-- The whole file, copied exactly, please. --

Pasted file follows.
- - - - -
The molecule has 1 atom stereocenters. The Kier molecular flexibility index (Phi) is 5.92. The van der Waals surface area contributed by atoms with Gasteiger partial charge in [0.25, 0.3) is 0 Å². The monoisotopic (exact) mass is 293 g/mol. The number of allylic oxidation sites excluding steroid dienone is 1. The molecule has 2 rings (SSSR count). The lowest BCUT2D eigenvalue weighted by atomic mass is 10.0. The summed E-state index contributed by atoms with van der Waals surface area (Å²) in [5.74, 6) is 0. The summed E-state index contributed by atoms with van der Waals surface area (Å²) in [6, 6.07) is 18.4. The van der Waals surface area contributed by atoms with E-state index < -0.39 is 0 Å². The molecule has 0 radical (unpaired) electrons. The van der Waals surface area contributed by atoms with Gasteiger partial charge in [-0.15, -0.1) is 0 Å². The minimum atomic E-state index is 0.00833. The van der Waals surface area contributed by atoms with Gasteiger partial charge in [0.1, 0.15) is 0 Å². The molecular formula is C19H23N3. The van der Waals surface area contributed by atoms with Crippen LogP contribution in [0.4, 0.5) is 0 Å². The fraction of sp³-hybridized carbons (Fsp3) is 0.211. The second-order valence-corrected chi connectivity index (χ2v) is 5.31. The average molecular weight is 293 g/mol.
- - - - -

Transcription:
The molecule has 1 atom stereocenters. The Kier molecular flexibility index (Phi) is 5.92. The van der Waals surface area contributed by atoms with Gasteiger partial charge in [0.25, 0.3) is 0 Å². The monoisotopic (exact) mass is 293 g/mol. The number of allylic oxidation sites excluding steroid dienone is 1. The molecule has 2 rings (SSSR count). The lowest BCUT2D eigenvalue weighted by atomic mass is 10.0. The summed E-state index contributed by atoms with van der Waals surface area (Å²) in [5.74, 6) is 0. The summed E-state index contributed by atoms with van der Waals surface area (Å²) in [6, 6.07) is 18.4. The van der Waals surface area contributed by atoms with E-state index < -0.39 is 0 Å². The molecule has 0 radical (unpaired) electrons. The van der Waals surface area contributed by atoms with Gasteiger partial charge in [-0.15, -0.1) is 0 Å². The minimum atomic E-state index is 0.00833. The van der Waals surface area contributed by atoms with Gasteiger partial charge in [0.1, 0.15) is 0 Å². The molecular formula is C19H23N3. The van der Waals surface area contributed by atoms with Crippen LogP contribution in [0.4, 0.5) is 0 Å². The fraction of sp³-hybridized carbons (Fsp3) is 0.211. The second-order valence-corrected chi connectivity index (χ2v) is 5.31. The average molecular weight is 293 g/mol.